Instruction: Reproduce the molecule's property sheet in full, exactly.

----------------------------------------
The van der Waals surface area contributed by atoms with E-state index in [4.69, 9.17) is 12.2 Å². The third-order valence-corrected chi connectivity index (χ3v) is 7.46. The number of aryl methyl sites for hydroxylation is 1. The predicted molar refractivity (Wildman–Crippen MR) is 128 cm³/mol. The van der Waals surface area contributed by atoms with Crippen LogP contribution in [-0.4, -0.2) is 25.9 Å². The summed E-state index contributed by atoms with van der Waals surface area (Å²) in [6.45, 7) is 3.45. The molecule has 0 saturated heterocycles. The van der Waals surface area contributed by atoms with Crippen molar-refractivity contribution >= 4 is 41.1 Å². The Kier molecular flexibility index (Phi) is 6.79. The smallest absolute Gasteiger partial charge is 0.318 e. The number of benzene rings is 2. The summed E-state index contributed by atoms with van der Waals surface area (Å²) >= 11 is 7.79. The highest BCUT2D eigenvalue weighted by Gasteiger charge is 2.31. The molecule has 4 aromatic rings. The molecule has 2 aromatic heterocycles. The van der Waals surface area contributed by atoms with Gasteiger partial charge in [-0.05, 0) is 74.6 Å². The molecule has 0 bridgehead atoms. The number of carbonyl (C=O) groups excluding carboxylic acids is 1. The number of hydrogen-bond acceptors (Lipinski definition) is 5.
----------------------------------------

The van der Waals surface area contributed by atoms with E-state index in [4.69, 9.17) is 12.2 Å². The third-order valence-corrected chi connectivity index (χ3v) is 7.46. The number of aryl methyl sites for hydroxylation is 1. The predicted molar refractivity (Wildman–Crippen MR) is 128 cm³/mol. The van der Waals surface area contributed by atoms with Crippen LogP contribution in [-0.4, -0.2) is 25.9 Å². The summed E-state index contributed by atoms with van der Waals surface area (Å²) in [6.45, 7) is 3.45. The molecule has 0 saturated heterocycles. The van der Waals surface area contributed by atoms with Crippen molar-refractivity contribution >= 4 is 41.1 Å². The Kier molecular flexibility index (Phi) is 6.79. The smallest absolute Gasteiger partial charge is 0.318 e. The number of benzene rings is 2. The summed E-state index contributed by atoms with van der Waals surface area (Å²) >= 11 is 7.79. The highest BCUT2D eigenvalue weighted by Gasteiger charge is 2.31. The molecule has 4 aromatic rings. The molecule has 2 aromatic heterocycles. The van der Waals surface area contributed by atoms with Gasteiger partial charge in [-0.05, 0) is 74.6 Å². The molecule has 0 bridgehead atoms. The number of carbonyl (C=O) groups excluding carboxylic acids is 1. The number of hydrogen-bond acceptors (Lipinski definition) is 5.